Yes, the behavior of the anti-AMers is absurd too!
They need to get something other than air between their ears!
have to agree W7RT need to check into a rest home for the warped. as for
the ARRL what i do not understand is WHY we keep putting these fools
back in office ? i keep my membership just so i can vote for the new guy
each time. and stay in the dxcc program. other then that the ARRL is
about useless anymore.
So, there you have it, Rick.
I believe you've -touched a nerve-. This is only some of the input from
1 of countless forums that are in place for the technical discussion of
You might want to go back, and review some procedure, and listen to some
On-Air AM discussions, compare and relate them to typical SSB
discussions today, and tell me who talks more 'technically'? Who's
building something? and who's sending yet another peice of commercial
gear off to the repair shop, because they don't have a clue as to how to
fix their own gear?
Why are you upset/obsessed with AM being allowed to exist? Please,
don't tell me it's because the 'bands are crowded'. They're that way,
because the big three (Yaesu, Kenwood, Icom) has lobbied the Armanian
Rump Rubbers League with their incessant whining of "we're not making
enough money", so they convince ARRL to tell the FCC to lower/drop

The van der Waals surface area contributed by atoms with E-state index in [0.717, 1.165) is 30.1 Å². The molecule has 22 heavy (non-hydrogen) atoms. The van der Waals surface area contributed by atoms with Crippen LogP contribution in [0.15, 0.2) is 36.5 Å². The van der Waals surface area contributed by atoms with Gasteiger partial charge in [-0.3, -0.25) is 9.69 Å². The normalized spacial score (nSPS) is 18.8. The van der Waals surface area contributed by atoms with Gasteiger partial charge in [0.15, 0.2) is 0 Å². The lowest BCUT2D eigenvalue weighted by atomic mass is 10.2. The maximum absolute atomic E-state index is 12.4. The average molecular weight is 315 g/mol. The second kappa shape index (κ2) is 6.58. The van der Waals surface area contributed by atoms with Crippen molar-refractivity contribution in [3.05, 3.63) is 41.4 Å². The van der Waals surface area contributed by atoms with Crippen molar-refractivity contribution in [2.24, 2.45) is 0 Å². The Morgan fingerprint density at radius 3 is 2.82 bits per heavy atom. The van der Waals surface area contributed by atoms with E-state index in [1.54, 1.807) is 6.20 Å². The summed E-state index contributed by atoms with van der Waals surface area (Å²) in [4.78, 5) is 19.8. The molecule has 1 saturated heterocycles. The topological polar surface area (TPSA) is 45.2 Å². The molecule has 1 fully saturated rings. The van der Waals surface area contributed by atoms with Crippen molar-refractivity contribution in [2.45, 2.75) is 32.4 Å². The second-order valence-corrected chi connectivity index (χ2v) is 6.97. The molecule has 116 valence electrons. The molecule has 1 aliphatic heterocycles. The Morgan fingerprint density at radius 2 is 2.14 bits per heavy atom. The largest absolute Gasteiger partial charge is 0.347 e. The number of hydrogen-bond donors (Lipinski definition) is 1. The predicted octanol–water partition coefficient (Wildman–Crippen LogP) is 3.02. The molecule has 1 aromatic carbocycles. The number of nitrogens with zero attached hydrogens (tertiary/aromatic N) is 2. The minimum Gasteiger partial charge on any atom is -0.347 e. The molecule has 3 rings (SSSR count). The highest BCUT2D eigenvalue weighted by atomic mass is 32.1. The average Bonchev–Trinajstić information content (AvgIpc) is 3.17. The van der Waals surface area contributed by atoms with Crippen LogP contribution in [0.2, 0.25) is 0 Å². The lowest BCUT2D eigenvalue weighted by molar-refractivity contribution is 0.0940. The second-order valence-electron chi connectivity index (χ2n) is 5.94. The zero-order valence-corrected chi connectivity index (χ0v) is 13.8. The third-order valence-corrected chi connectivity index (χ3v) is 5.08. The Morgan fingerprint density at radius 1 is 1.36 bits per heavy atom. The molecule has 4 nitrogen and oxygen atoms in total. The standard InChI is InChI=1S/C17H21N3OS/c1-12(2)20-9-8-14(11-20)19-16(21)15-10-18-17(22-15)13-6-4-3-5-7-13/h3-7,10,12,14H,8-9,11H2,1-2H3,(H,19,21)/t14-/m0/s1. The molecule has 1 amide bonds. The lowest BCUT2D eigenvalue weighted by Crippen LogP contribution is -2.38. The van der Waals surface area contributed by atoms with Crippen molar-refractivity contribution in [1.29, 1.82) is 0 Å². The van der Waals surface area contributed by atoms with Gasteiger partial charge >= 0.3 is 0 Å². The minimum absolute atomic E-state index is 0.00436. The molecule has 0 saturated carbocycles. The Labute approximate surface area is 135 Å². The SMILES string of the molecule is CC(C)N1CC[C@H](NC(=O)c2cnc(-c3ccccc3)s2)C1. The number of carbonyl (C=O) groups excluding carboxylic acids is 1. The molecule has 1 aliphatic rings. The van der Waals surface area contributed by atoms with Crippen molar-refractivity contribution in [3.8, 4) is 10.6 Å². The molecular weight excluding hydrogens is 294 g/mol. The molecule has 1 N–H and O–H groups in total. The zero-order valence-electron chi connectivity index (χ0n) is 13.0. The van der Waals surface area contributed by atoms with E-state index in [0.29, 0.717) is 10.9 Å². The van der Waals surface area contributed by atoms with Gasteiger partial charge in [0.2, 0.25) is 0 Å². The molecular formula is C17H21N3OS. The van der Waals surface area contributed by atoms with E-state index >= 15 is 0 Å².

requirements for a license, and we'll give you 'x' amount of money for
each radio sold". That's when we started seeing more and more CB'ers
come into the picture.
AM Operation isn't the enemy to Amatuer Radio. A Lot of people think
its' the ARRL, but what it really boils down to, is the market nowadays
to appeal to by YeaComWood are the Appliance Operator, who can just go
buy a transciever, buy an antenna, buy the coax, hire someone to hook it
up (because he doesn't posses the knowledge) and -then- boldly (however
inaccurate the statement is) claim "I'm A Ham". (sheesh)
Before I close, let me leave you with this Story...
*What AM Is To Me*
by John E. Coleman, WA5BXO
*O*perating AM is not about communicating using the most efficient mode
of transmission or the latest technology. It is about technical
understanding of what is really happening in one's transmitter. Not just
the standard old definitions but down in the nitty-gritty. It is about
understanding the technology of old and new. It's about understanding
why one circuit is better suited for a job than another even though both
have the same definition. It is about home-brew equipment and
modifications. It is about fellowship and a gentleman's mannerisms. It